‘Cold-stunned’ New England sea turtles are thawing out in the Keys

The Keys and South Florida may feel a little cool to the people used to living here, but they’re still warm enough to thaw out more than 30 critically endangered Kemp’s ridley sea turtles found in the frigid New England ocean waters off Cape Cod recently.

The 32 reptiles were flown by jet to the Marathon International Airport by all-volunteer recreational pilots from a group called Turtles Fly Too. The plane arrived from Quincy, Massachusetts Tuesday, Andy Newman, with the Florida Keys Tourist Development Council, said in a press release.


Staff members at the Florida Keys-based Turtle Hospital in Marathon look at a portion of a group of 32 cold-stunned Kemp’s ridley sea turtles after they were flown to the subtropical Keys Tuesday, Dec. 11, 2018. Once the sea turtles are healthy enough to be released, they are to be returned to warmer waters off Florida.

Larry Benvenuti Florida Keys News Bureau

They were taken to convalesce at Marathon’s renowned Turtle Hospital.

Several of the animals, which were rescued between late November and December, are suffering from compromised immune systems and a condition called “cold stunning,” where they become hypothermic after being exposed to cold water for too long, Bette Zirkelbach, manager of the Turtle Hospital, said.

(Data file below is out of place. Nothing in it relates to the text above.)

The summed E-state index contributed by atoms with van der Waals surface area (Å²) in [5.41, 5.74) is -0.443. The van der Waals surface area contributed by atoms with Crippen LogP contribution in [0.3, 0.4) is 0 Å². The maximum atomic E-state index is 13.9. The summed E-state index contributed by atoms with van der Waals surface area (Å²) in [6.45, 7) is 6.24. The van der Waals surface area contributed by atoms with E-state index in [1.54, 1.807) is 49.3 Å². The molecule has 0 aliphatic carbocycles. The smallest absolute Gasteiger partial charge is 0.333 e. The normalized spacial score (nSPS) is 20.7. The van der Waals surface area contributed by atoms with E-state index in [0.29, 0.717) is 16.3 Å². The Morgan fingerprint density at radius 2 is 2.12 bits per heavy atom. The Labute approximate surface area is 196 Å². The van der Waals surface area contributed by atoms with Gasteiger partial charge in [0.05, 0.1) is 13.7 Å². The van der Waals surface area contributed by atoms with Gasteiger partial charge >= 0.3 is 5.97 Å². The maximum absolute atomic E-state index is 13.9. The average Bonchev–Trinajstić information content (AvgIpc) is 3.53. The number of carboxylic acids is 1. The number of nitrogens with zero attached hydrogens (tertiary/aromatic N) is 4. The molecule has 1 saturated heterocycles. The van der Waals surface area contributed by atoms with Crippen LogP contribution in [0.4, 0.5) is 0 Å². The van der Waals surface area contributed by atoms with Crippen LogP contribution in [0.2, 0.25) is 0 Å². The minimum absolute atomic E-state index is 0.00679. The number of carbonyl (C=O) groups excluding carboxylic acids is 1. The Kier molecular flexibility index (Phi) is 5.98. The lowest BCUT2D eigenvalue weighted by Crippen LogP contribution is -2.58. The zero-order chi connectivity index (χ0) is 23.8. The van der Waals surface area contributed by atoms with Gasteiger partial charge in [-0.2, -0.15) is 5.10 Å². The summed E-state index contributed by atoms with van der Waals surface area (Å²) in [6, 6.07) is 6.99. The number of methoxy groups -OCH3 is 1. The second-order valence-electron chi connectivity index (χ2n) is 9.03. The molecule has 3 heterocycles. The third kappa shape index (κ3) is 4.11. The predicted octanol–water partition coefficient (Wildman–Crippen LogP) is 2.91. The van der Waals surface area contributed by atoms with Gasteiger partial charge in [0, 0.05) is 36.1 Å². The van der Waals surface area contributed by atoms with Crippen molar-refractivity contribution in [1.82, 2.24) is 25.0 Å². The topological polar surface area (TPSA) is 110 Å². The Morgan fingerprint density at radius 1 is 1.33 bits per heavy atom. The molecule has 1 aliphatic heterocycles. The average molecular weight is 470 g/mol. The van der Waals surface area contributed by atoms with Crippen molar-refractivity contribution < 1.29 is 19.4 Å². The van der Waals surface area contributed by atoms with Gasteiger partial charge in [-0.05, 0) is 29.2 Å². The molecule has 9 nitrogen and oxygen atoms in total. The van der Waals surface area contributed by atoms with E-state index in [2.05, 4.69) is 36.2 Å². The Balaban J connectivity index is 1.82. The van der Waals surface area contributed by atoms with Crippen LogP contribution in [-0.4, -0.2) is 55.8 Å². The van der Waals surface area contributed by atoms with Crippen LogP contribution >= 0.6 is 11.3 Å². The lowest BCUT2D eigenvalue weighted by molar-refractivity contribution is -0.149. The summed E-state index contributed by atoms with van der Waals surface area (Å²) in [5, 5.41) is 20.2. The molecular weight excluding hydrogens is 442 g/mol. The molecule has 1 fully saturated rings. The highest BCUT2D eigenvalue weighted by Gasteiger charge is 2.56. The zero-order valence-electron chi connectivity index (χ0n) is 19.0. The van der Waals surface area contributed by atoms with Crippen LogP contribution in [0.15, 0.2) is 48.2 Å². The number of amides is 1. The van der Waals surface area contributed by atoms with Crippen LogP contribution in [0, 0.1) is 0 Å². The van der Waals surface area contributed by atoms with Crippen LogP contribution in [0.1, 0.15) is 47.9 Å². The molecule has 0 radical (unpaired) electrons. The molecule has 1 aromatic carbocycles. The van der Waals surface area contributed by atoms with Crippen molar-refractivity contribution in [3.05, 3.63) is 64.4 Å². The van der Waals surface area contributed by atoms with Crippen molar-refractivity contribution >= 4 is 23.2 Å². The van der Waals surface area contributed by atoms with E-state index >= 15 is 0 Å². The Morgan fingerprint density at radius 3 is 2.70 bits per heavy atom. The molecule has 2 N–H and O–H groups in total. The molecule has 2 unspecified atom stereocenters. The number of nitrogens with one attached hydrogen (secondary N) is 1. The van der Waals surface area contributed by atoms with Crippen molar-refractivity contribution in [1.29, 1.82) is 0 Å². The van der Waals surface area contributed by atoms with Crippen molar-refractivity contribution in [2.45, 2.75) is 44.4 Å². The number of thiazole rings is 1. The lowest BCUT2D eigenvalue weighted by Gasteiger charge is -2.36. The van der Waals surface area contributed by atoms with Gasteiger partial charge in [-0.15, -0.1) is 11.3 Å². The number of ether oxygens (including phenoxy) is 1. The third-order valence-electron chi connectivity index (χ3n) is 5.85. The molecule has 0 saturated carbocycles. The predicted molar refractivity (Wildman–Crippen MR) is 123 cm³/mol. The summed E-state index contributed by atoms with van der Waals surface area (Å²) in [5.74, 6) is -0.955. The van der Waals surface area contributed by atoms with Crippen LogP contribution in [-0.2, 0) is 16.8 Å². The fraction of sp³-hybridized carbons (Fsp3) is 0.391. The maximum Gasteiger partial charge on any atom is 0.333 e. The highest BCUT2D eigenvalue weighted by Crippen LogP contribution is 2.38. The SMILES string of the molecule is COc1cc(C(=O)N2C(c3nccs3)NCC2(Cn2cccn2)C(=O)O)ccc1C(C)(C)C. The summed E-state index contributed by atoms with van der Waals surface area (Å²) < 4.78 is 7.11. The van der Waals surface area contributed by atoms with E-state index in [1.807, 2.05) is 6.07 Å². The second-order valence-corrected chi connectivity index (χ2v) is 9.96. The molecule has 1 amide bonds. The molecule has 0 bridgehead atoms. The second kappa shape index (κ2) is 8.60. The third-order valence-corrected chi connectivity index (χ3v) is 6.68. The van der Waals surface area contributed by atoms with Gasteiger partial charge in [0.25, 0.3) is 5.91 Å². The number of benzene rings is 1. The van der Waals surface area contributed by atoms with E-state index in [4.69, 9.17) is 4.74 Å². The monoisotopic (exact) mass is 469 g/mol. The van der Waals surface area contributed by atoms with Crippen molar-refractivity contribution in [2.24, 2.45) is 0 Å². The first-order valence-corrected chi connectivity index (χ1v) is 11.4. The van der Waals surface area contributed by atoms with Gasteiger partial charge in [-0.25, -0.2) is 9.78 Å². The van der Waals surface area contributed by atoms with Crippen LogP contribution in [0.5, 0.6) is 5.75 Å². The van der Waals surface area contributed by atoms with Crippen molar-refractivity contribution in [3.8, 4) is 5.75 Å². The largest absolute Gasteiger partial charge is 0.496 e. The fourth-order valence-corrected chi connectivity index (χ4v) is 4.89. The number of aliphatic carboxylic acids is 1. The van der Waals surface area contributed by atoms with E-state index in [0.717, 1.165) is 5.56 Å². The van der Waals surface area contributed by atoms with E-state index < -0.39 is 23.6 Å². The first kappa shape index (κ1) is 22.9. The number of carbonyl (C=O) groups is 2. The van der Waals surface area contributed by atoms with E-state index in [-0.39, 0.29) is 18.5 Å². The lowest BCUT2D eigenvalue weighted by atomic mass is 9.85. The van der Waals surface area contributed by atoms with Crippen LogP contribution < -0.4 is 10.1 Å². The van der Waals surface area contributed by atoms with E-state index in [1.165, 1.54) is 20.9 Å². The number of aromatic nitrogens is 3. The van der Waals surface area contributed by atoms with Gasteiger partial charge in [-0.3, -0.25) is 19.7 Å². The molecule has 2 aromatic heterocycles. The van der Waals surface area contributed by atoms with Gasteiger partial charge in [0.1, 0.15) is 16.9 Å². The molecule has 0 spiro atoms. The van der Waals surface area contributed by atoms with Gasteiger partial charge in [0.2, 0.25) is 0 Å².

Turtles can’t regulate their body temperature, so exposure to water below 60 degrees Fahrenheit is dangerous to them, according to Newman’s release.


From left, Brooke Burkhalter, Bette Zirkelbach, Shelby Loos and Jeff Carr work to intubate a cold-stunned Kemp’s ridley sea turtle at the Turtle Hospital in Marathon.

Larry Benvenuti Florida Keys News Bureau

“Once we get them into rehabilitation, we have warmer waters right here for them in our rehabilitation tanks,” Zirkelbach told Newman. “The turtles have been flown south literally to warm up and get care at the Turtle Hospital.”

The turtles received initial treatment at the New England Aquarium in Quincy.

At the turtle hospital, they will receive antibiotics, fluids, vitamins and a “mixed seafood diet,” according to the release.

They will eventually be released in the warmer waters off Florida when they are deemed healthy enough, Newman said.